Chapter 1: Thunder Road – Bruce Spingsteen
I can remember listening to this song and loving it in 1975; I can remember listening to this song and loving it almost as much quite recently, a few months ago. (And, yes, I was in a car, although I probably wasn’t driving, and I certainly wasn’t driving down any turnpike or highway or freeway, and the wind wasn’t blowing through my hair, because I possess neither a convertible nor hair. It’s not that version of Springsteen.) So I’ve loved this song for a quarter of a century now, and I’ve heard it more than anything else, with the possible exception of… Who am I kidding? There are no other contenders. See, what I was going to do there was soften the blow, slip in something black and… or cool possibly ‘Let’s Get It On’, which I think is the best pop record ever made, and which would easily make it into my top 20 most-played songs list, but not at number 2. Number 2 – and I’m trying to be honest here – would probably be something like ‘(White Man) In Hammersmith Palais’ by The Clash, but it would be way, way behind. Let’s say I’ve played ‘Thunder Road’ 1,500 times (just over once a week for twentyfive years, which sounds about right, if one takes into account the repeat plays in the first couple of years); ‘(White Man)… would have clocked up something like 500 plays. In other words, there’s no real competition.
It’s weird to me how ‘Thunder Road’ has survived when so many other, arguably better songs – ‘Maggie May’, ‘Hey Jude’, ‘God Save The Queen’, ‘Stir It Up’, ‘So Tired of Being Alone’, ‘You’re A Big Girl Now’ – have become less compelling as I’ve got older. It’s not as if I can’t see the flaws: ‘Thunder Road’ is overwrought, both lyrically (as Prefab Sprout pointed out, there’s more to life than cars and girls, and surely the word ‘redemption’ is to be avoided like the plague when you’re writing songs about redemption) and musically – after all, this four and three-quarter minutes provided Jim Steinman and Meatloaf with a whole career. It’s also po-faced, in a way that Springsteen himself isn’t, and if the doomed romanticism wasn’t corny in 1975, then it certainly is now.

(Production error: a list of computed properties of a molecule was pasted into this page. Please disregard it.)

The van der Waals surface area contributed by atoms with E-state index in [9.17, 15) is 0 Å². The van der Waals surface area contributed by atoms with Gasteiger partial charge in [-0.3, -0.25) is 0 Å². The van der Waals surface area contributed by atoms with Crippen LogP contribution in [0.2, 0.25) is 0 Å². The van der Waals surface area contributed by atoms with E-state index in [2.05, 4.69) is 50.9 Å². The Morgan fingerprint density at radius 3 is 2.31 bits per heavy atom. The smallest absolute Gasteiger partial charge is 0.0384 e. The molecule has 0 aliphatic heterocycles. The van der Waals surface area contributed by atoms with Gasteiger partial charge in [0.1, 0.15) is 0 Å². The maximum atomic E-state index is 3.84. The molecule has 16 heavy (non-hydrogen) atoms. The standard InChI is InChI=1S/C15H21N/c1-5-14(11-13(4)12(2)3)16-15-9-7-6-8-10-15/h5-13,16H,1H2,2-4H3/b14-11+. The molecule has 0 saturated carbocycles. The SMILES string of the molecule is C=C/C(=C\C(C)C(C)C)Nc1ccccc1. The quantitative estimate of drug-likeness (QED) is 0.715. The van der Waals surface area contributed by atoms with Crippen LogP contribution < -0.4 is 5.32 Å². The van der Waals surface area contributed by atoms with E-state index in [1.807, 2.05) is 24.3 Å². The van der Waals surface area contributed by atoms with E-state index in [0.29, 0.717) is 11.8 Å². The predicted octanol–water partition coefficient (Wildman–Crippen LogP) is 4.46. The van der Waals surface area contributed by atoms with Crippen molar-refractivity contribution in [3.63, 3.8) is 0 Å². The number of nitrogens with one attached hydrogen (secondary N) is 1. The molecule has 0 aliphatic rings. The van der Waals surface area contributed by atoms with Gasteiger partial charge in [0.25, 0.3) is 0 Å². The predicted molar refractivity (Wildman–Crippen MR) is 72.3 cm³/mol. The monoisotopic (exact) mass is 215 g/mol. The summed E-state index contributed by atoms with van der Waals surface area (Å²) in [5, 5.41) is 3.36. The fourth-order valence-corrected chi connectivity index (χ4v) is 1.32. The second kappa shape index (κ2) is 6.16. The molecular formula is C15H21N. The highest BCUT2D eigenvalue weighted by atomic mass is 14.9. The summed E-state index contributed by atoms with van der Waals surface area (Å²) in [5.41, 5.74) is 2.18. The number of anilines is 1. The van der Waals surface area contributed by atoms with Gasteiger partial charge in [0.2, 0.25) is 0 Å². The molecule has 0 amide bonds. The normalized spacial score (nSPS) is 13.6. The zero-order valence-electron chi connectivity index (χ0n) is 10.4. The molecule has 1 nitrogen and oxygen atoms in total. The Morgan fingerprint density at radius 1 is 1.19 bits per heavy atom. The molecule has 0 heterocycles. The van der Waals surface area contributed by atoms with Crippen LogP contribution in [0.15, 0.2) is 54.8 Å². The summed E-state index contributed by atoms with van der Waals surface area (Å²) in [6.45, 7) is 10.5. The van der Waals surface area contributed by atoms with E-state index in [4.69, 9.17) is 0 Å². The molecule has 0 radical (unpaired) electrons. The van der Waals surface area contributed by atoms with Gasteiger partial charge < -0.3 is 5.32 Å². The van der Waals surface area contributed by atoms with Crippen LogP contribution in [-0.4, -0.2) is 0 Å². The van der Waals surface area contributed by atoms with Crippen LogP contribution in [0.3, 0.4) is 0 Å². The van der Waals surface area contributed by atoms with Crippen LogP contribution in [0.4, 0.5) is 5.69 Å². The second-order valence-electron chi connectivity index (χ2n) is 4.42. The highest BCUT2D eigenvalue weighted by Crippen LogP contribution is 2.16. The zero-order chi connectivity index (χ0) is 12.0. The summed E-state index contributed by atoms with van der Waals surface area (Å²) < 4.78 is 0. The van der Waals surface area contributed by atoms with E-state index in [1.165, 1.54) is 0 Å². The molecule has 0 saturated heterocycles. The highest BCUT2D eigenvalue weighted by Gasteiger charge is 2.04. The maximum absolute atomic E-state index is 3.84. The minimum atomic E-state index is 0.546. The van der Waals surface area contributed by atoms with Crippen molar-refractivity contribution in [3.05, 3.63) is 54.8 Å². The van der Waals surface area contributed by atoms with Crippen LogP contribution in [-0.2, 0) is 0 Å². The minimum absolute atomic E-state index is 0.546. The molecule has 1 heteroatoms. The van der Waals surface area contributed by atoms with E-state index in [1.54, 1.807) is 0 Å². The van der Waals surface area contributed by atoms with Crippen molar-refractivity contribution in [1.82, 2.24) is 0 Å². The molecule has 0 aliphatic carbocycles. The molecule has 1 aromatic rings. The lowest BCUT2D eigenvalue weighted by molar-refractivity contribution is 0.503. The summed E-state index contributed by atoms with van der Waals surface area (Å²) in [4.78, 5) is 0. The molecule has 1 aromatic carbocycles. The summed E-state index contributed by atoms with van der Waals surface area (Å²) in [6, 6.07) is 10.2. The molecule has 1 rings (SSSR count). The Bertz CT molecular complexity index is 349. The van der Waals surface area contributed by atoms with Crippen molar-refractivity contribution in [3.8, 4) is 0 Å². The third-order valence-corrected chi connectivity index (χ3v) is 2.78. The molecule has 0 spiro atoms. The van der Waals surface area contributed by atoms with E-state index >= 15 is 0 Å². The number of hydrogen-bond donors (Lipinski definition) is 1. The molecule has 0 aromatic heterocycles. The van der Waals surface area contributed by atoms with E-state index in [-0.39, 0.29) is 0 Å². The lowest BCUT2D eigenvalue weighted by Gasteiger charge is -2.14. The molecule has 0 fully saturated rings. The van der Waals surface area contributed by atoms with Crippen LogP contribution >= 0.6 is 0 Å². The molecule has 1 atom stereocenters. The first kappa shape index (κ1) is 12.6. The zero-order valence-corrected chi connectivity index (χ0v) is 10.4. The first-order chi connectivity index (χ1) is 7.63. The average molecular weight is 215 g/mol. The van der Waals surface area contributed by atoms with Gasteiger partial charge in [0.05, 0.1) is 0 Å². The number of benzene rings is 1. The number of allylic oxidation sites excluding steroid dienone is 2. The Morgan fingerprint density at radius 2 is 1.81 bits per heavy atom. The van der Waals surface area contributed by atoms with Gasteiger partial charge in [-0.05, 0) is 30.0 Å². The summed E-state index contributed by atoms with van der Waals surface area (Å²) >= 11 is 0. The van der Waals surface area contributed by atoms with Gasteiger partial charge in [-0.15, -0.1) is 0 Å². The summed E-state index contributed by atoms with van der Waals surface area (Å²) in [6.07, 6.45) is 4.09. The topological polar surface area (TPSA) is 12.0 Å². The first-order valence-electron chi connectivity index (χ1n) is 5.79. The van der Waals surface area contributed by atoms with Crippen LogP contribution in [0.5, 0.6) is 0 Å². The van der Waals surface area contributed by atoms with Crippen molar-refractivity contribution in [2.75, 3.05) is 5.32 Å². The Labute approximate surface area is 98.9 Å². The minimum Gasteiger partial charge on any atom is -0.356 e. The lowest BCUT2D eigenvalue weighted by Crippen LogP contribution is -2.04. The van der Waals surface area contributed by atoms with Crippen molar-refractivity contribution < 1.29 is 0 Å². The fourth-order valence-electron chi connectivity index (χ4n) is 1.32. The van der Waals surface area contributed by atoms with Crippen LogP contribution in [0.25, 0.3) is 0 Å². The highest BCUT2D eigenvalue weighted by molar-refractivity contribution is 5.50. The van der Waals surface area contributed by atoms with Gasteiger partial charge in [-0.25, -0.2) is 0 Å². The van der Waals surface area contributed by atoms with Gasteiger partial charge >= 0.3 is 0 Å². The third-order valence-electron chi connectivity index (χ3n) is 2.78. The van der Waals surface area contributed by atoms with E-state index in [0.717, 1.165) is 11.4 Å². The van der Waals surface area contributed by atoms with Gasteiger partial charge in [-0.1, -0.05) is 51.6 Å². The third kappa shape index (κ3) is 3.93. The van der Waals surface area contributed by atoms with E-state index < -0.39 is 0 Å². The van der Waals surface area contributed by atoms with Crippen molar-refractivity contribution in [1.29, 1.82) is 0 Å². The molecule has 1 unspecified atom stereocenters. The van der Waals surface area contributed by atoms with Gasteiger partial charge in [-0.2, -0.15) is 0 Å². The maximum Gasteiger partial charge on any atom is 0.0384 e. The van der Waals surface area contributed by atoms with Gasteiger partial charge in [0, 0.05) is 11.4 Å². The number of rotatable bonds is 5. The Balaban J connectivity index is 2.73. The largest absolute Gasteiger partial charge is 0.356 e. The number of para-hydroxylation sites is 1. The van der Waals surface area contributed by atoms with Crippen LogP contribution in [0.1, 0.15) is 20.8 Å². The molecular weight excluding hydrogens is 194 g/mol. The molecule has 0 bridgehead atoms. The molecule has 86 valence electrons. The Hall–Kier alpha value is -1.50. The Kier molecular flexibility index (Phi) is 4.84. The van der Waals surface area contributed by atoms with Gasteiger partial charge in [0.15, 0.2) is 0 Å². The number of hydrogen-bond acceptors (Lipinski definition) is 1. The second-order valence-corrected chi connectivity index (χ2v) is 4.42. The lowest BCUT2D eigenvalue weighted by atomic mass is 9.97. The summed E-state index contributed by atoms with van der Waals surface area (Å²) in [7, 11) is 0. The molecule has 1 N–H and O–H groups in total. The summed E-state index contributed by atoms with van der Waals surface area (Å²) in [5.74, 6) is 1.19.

But sometimes, very occasionally, songs and books and films and pictures express who you are, perfectly. And they don’t do this in words or images, necessarily; the connection is a lot less direct and more complicated than that.
When I was first beginning to write seriously, I read Anne Tyler’s Dinner at the Homesick Restaurant, and suddenly knew what I was, and what I wanted to be, for better or for worse. It’s a process something like falling in love. You don’t necessarily choose the best person, or the wisest, or the most beautiful; there’s something else going on.
There was a part of me that would rather have fallen for Updike, or Kerouac, or DeLillo – for someone masculine, at least, maybe somebody a little more opaque, and certainly someone who uses more swear-words – and, though I have admired those writers, at various stages in my life, admiration is a very different thing from the kind of transference I’m talking about. I’m talking about understanding – or at least feeling like I understand – every artistic decision, every impulse, the soul of both the work and its creator. ‘This is me,’ I wanted to say when I read Tyler’s rich, sad, lovely novel. ‘I’m not a character, I’m nothing like the author, I haven’t had the experiences she writes about. But even so, this is what I feel like, inside. This is what I would sound like, if ever I were to find a voice.’ And I did find a voice, eventually, and it was mine, not hers; but nevertheless, so powerful was the process of identification that I still don’t feel as though I’ve expressed myself as well, as completely, as Tyler did on my behalf then.